Mr. and Mrs. E. M. Satterwhite, who reside on a farm at Necessity, in Stephens County, are the type of americans Henry W. Grady doubtlessly had in mind in his memorable tribute to wholesome homes. "We have enjoyed life with our fourteen children, good times, lean times, and, incidentally, The Semi-Weekly Farm News, all those years", Mr. Satterwhite said.

Mr. Satterwhite is a native of Georgia, his father's farm being in a crook of the Chattahoochie River, it being accessible by boat only. Arriving in Texas (illegible) years ago, the elder Satterwhite located in Houston County, near Crockett. There he joined other early Texans in finding a commonwealth of opportunity. "We raised our feed and meat, used the old Georgia sweepstock and grubbing hoe, and managed to lick everything that came our way, except the chills, " Mr. Satterwhite reminisces. It was the chills that finally drove the Satterwhites to West Texas.

Wearing jeans and toting corn to mill...these and more are luxuriant memories of Mr. Satterwhite, who enjoys good health and is cheerful. Mrs. Satterwhite, who keeps a good house and prepares notable meals, looks back kindly at the years that have gone, and hopefully to those in the future. She recalls the evolution of home life and comforts, smoky lamp to the modern lighting devices.

"It is not much trouble to rear fourteen healthy, useful children," she declares. "We made our tables a little longer, our smokehouse bigger, and our fireside had more mirth, more joy than the house unblessed with children."

All the Satterwhite furniture was home-made, as were their clothes. They came to West Texas in an ox wagon, and wrestled with droughts, windstorms, trackless prairies, and pioneer conditions. But through it all they held abiding faith in their country and in Providence.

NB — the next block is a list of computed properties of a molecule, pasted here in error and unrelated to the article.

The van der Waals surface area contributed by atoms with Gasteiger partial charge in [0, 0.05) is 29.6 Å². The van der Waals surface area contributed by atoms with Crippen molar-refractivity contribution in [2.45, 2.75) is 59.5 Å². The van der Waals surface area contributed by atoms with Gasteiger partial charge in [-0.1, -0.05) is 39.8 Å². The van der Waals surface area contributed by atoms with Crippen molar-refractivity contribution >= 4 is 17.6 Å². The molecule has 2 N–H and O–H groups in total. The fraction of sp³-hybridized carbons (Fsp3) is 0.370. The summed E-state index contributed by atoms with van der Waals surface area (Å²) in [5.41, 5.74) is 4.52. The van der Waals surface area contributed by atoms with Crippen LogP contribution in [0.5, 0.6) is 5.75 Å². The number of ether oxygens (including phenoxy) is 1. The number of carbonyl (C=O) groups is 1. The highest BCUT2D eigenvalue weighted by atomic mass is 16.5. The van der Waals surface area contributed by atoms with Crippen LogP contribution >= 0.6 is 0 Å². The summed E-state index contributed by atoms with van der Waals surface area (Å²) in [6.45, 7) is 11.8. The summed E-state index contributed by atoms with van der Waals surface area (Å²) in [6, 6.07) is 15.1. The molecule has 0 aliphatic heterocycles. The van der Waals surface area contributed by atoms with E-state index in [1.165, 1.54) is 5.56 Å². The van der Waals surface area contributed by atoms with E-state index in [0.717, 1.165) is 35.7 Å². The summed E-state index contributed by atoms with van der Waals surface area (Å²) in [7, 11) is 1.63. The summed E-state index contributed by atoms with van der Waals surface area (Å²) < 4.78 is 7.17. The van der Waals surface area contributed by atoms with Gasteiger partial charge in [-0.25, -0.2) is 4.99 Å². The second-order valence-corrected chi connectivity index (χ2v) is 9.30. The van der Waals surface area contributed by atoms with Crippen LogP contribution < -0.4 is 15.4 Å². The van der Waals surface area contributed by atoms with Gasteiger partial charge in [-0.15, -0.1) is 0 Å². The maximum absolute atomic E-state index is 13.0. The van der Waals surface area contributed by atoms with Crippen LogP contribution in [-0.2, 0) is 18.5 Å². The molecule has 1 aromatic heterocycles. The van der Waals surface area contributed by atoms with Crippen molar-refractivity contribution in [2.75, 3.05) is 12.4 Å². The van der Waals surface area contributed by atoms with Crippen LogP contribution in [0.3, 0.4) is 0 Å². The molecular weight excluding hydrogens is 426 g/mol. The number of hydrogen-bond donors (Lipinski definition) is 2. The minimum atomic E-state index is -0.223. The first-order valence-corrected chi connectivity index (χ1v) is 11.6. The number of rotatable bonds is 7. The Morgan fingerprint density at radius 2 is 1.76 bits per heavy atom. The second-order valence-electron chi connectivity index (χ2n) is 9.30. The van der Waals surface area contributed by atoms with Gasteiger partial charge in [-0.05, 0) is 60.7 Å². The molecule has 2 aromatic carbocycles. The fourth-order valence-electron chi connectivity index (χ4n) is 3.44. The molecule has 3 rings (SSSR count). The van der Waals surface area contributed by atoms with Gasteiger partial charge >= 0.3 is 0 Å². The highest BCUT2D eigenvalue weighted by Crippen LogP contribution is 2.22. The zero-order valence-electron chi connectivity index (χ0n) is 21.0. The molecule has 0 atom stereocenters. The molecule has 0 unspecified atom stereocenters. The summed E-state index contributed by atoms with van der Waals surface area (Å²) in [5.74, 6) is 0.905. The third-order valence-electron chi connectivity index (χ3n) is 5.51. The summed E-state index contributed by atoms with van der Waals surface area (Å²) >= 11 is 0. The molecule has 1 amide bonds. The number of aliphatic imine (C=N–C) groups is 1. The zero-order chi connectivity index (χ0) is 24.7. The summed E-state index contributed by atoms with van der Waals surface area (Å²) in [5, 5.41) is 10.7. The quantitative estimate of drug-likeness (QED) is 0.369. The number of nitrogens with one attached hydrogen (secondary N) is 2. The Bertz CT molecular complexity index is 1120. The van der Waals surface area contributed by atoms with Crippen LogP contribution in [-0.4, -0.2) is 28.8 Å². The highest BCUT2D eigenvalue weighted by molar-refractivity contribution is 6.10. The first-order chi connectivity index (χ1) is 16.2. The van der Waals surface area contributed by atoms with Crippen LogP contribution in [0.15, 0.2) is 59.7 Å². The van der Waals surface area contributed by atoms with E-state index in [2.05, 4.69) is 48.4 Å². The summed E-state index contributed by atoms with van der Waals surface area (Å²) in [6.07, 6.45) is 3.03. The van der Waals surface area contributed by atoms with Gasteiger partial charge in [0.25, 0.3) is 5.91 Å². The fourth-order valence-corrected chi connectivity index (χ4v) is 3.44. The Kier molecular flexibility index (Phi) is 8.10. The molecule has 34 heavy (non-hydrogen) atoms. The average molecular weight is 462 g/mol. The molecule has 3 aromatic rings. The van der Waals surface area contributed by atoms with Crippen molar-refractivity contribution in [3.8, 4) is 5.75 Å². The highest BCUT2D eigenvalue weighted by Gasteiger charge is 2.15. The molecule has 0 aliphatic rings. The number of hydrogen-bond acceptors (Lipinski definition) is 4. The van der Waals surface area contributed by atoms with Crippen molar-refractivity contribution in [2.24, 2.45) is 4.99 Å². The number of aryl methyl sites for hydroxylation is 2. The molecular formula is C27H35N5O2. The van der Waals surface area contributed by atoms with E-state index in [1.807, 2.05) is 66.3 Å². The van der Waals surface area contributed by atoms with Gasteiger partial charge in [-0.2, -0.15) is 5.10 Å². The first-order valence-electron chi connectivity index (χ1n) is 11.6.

"As a boy," Mr. Satterwhite adds, with twinkling eyes, "I wore the one simple garment, famous in old-timers' lives, commonly known as the 'shirt-tail' uniform. All since then has been a kind of luxury."

The oil boom found Mr. Satterwhite with considerable land, and a townsite for a new West Texas city was mapped off on his farm. Except for a few years when they lived at Abilene to educate their children, Mr. and Mrs. Satterwhite have resided on their farm, the best place to be healthy and happy, they believe.

"I hope to live to be old," said Mr. Satterwhite, who is in his eighties, "and to continue to see improved farming. I also expect to milk Old Jersey, frolic with my grandchildren, and read The Semi-Weekly Farm News for many years yet."

In addition to their fourteen living children, two died in infancy. There also are forty grandchildren, and ten great grandchildren. The children are B. F., Eddie, Archie and Elton of Necessity, Mrs. W. E. Carey of Harlingen, Mrs. Ed Blackburn of Gunsight, Mrs. C. W. Harris of Snowhill, Ark., W. M. Satterwhite of Texon, Claude Satterwhite of Wayland, Mrs. Herman Williams of Electra, Captain Satterwhite of Olney, Mrs. George Rumbaugh of Snowhill, Ark., Mrs. R. L. Crockett of Dallas, and Mrs. Major Langford of Frankell.

Mr. and Mrs. Satterwhite have enjoyed fifty-eight years of married life and have read The Farm News for forty years.

This article was sent to us by Annette Garcia. She doesn't know in what newspaper the article appeared.

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